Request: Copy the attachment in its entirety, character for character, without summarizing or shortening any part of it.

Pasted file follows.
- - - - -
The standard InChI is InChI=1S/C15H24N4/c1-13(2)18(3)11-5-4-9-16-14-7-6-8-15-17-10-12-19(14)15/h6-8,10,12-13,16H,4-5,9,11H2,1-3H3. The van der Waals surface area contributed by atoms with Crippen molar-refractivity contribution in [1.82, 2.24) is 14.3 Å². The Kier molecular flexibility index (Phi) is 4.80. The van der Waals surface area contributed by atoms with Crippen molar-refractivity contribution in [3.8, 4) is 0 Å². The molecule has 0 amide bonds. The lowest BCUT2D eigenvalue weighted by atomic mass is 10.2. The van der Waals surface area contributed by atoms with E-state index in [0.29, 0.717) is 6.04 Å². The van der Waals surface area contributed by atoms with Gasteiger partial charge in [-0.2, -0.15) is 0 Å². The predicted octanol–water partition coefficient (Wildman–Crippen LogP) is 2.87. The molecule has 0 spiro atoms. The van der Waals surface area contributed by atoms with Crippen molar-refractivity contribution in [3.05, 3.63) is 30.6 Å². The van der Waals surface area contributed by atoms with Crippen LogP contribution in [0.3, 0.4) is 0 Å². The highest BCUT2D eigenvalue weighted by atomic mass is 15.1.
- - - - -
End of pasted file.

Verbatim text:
The standard InChI is InChI=1S/C15H24N4/c1-13(2)18(3)11-5-4-9-16-14-7-6-8-15-17-10-12-19(14)15/h6-8,10,12-13,16H,4-5,9,11H2,1-3H3. The van der Waals surface area contributed by atoms with Crippen molar-refractivity contribution in [1.82, 2.24) is 14.3 Å². The Kier molecular flexibility index (Phi) is 4.80. The van der Waals surface area contributed by atoms with Crippen molar-refractivity contribution in [3.8, 4) is 0 Å². The molecule has 0 amide bonds. The lowest BCUT2D eigenvalue weighted by atomic mass is 10.2. The van der Waals surface area contributed by atoms with E-state index in [0.29, 0.717) is 6.04 Å². The van der Waals surface area contributed by atoms with Gasteiger partial charge in [-0.2, -0.15) is 0 Å². The predicted octanol–water partition coefficient (Wildman–Crippen LogP) is 2.87. The molecule has 0 spiro atoms. The van der Waals surface area contributed by atoms with Crippen molar-refractivity contribution in [3.05, 3.63) is 30.6 Å². The van der Waals surface area contributed by atoms with Crippen LogP contribution in [0.3, 0.4) is 0 Å². The highest BCUT2D eigenvalue weighted by atomic mass is 15.1.